2020 Posted by James Cockayne

DB2 v11.5.4 REST API – Part Three

Part Three – Update or Remove a Service

Enabling clients to interact via HTTP GET/POST requests the REST API functionality provides clients a lightweight, modern interface to data stored in DB2 databases.  In this series we look at how to get started with the REST API from the DBA’s perspective, in part three we look at how to update a service or remove it altogether.


Understanding Versioning

In part two of this series we created a REST service called tripstats with a version of 1.0, and subsequently referred to the version in all the calls to the service URL which looked like this: http://localhost:50049/v1/services/tripstats/1.0.

Over time as requirements change our service may require updating as well.  If any changes we make are ‘behind the scenes’ and the app doesn’t see them there is no need to update the version of the service (although you may want to, for example if the client app records performance data for the service calls it might make sense to bump the version so any differences are clear) – by incrementing the version for any breaking change made to our service however we can ensure updated clients are returned the data they expect in a format they can understand, while maintaining older versions of the service for clients that have not updated.  This is great news for applications that can take advantage of blue green deployment and allows us to gradually roll out new features without impacting users.


Create a New Version of a Service

This task is pretty simple as you can run exactly the same script to create another copy of the service, just update the version number as desired.  A new stored procedure is created in the database with the version number:

new stored procedure database

And the services table is updated:

service table rest api

From the database perspective the versioning appears to effectively result in a new independent service.  So far it appears the version number must be specified when calling a service so there is no functionality to, for example, define a default.


Updating an Existing Service

There are a couple of options to update an existing service.  The one I’d probably go for would be to drop it and recreate – there is no ‘create or replace’ functionality unfortunately. There is a specific option to patch an existing service, however this comes with limitations in that only the SQL or description can be updated.  Moreover, the SQL cannot change between select, insert update and delete, and the parameters cannot change either.  For completeness’ sake, here’s an example script in case the patch functionality proves to be useful:

This script updates the description of the service we created in part two of the blog.  Note the service name and version to patch are specified in the URL – you cannot patch and increment the version using this method.


Removing a Service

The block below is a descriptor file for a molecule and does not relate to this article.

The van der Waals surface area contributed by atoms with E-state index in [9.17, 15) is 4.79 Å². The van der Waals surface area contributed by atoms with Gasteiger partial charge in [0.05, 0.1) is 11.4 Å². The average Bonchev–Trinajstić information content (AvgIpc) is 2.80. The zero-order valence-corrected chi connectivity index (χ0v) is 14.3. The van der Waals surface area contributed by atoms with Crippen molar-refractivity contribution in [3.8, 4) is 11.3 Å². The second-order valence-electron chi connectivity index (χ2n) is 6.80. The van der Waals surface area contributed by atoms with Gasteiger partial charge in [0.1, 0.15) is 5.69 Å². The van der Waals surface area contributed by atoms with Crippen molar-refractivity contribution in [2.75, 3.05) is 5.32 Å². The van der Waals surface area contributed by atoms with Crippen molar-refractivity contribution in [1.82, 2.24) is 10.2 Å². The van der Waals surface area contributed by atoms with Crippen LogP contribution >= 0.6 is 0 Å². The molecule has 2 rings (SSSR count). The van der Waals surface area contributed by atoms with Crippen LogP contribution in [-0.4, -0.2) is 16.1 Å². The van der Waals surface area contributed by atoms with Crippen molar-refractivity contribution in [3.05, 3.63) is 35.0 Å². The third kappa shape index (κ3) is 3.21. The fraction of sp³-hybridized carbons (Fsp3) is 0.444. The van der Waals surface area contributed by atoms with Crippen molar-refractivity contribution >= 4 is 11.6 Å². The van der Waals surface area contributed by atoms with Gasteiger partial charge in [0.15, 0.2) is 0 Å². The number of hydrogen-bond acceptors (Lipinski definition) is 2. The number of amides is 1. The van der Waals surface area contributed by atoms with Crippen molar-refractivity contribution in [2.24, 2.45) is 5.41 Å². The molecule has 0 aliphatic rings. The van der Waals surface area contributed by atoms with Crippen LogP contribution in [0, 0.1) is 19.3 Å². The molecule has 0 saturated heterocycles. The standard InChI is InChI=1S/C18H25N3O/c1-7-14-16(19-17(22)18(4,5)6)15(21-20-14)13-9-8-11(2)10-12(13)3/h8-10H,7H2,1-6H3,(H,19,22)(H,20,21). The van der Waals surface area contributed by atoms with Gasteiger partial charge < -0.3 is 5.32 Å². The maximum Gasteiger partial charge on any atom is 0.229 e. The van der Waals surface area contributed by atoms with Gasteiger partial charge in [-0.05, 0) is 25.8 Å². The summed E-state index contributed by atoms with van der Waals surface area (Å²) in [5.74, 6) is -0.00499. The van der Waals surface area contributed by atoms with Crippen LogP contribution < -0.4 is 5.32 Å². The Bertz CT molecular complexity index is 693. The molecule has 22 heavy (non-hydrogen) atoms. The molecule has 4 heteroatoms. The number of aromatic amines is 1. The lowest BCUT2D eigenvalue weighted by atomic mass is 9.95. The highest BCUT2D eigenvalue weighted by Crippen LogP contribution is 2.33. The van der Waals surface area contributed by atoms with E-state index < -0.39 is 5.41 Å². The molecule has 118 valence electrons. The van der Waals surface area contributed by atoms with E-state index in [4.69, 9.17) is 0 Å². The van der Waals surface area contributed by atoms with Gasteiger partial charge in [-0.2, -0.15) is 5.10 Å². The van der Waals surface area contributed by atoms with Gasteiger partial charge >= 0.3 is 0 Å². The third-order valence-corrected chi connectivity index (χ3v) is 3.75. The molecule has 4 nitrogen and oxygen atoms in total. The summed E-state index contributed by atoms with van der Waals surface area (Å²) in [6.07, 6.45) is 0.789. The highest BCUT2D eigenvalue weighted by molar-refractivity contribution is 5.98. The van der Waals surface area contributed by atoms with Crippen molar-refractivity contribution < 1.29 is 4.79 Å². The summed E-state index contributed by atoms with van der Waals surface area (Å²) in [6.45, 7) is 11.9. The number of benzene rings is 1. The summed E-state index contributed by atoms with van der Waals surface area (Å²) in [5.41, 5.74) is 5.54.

There seems to be something of a tradition in the database world of making the most dangerous commands the simplest and easiest to remember, and the REST API service is no different.  To delete a service no JSON body is required, just pass the headers as usual to the URL containing the service and version, and use the HTTP delete method:

There is not much to see when the service is deleted – the entries in the RESTSERVICE table are removed and the stored procedure containing the code is dropped.  Again, there is no relationship between versions of the same service in the database so other versions of the same service are not affected.



Updating and removing a service worked as expected with no surprises, which is a good thing.  I’m still not sure that the ability to patch an existing service adds anything over dropping and recreating it, permissions being retained is useful I guess but the limits on what can change seem too restrictive – perhaps more functionality will come along later.  The ability to implement versioning of the services in the database is a great feature which can provide flexibility for deployments of new functionality as older versions of the services can be retained.  This sort of tolerance to change is key for many newer systems where constant releases to production environments are a reality and it’s good to see this sort of thinking going into new features in DB2 so we can implement it in a standard way rather than coming up with a solution manually.

Overall, throughout this series of blogs the REST API functionality has proved simple to use and reliable, and already looks as if it is going to be a valuable addition to the DB2 feature set.  Familiar to developers and available on so many platforms it should be a consideration for any new development, particularly those based on modern agile techniques and continuous deployment.  Anyone using a microservices architecture or some enterprise service bus implementations would also want to take a look at how they could take advantage.

Hopefully going forward the capabilities of the REST API service are expanded so we can create services with calls to custom stored procedures, or SYSPROC.ADMIN_CMD.  I’m rather liking the idea of just telling Siri (other digital assistants are available…) to kick off jobs in a database without having to fire up the laptop and dial in.  Speaking of Siri, stay tuned for a bonus blog on how to create an iOS shortcut to call a REST API service


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